Instead of debating whether there’s a double “s” in “Williams Sonoma” (the URL is actually williams-sonoma.com, by the way), customers are letting the search engines do the grunt work for them. Finding a brand online is a first-generation use of search, Alvarez says; the second generation will involve product discovery. Potentially, he says, this trend may lead to “the death of the URL.” (See “Do You Know Your URLs?,” page 22, for more on the URL dilemma.)
Consumer reliance on Web search is changing how local businesses operate, even offline. In a September 2007 study by Nielsen/NetRatings and local interactive advertising firm WebVisible, 86 percent of the 1,971 United States Internet users said the Web was “vital to their lifestyle.” Of those, 90 percent had used the Web to search for a local business.
However, not all search engines operate the same way, nor do they all target the same audiences. In April, Google captured nearly 73 percent of all U.S. searches, with Yahoo! Search, MSN Search, and Ask.com receiving 16 percent, 6 percent, and 4 percent, respectively, according to Hitwise, Experian’s Web-traffic monitoring company.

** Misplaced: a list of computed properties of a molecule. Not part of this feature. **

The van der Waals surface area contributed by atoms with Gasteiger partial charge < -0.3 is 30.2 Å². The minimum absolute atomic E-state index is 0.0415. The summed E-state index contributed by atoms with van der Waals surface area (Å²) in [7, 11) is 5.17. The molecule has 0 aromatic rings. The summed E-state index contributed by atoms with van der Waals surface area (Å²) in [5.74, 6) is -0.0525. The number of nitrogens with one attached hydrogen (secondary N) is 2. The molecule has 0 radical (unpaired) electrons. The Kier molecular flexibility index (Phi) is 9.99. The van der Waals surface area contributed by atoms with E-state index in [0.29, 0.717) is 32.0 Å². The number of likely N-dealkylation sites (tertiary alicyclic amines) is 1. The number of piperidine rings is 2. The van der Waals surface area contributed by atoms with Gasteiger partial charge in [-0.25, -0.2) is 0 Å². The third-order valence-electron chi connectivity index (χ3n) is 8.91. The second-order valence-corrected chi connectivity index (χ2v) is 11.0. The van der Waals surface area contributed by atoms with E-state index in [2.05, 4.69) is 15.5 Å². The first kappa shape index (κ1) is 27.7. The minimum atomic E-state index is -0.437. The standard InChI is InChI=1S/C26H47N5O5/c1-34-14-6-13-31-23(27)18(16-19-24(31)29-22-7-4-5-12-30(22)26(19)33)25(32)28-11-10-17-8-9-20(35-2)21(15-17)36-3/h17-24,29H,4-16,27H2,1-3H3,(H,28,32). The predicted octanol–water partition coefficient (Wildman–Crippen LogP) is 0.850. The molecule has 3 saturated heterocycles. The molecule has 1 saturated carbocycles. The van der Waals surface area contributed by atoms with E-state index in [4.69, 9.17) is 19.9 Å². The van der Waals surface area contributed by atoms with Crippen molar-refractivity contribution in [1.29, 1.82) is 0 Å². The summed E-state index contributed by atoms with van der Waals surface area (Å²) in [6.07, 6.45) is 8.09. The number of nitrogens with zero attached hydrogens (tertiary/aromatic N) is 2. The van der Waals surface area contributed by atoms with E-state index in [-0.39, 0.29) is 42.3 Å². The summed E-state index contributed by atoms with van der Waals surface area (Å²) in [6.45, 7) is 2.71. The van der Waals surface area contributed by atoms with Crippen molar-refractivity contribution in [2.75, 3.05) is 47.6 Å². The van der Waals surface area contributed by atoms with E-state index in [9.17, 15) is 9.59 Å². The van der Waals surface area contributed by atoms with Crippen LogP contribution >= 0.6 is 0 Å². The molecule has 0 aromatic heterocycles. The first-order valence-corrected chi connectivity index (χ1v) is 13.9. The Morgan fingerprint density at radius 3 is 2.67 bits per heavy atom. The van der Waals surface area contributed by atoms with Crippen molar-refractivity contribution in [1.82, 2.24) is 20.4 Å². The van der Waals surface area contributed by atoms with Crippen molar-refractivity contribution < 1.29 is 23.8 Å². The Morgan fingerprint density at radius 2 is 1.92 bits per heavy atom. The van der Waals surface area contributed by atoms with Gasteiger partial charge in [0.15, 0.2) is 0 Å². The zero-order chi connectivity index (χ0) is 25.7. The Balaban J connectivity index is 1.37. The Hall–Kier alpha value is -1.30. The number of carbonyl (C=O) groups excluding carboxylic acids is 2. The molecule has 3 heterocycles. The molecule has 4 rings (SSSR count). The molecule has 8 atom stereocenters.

Real-time search has recently entered the scene with OneRiot, Summize (which Twitter acquired and baked into its own platform), and tweet-powered Topsy. Wolfram Alpha has unveiled what its founders call “computational search,” and CNet says that Microsoft’s Bing might be the “first real competitor to Google.”
Whether one search channel will one day trump another, Blumenthal says, is irrelevant. “Ultimately the issue is how will a business end up connecting with its customers through the way people are searching and the way search engines are delivering answers.”
On a 10-point scale, Alvarez ranks the importance of having an accurate business listing on Google as a 9. “If you’re not discoverable,” he says, “they’re not going to go an extra step to find you.”
If a technology powerhouse such as Microsoft could let its listing get hijacked, what hope does the local mom-and-pop shop have? “When you’re dealing with real-world locations as opposed to an abstraction of a Web site,” Blumenthal says, “relevance isn’t as important as truthfulness.” That kind of superficial deceit, he says, could lead to actual criminal activity.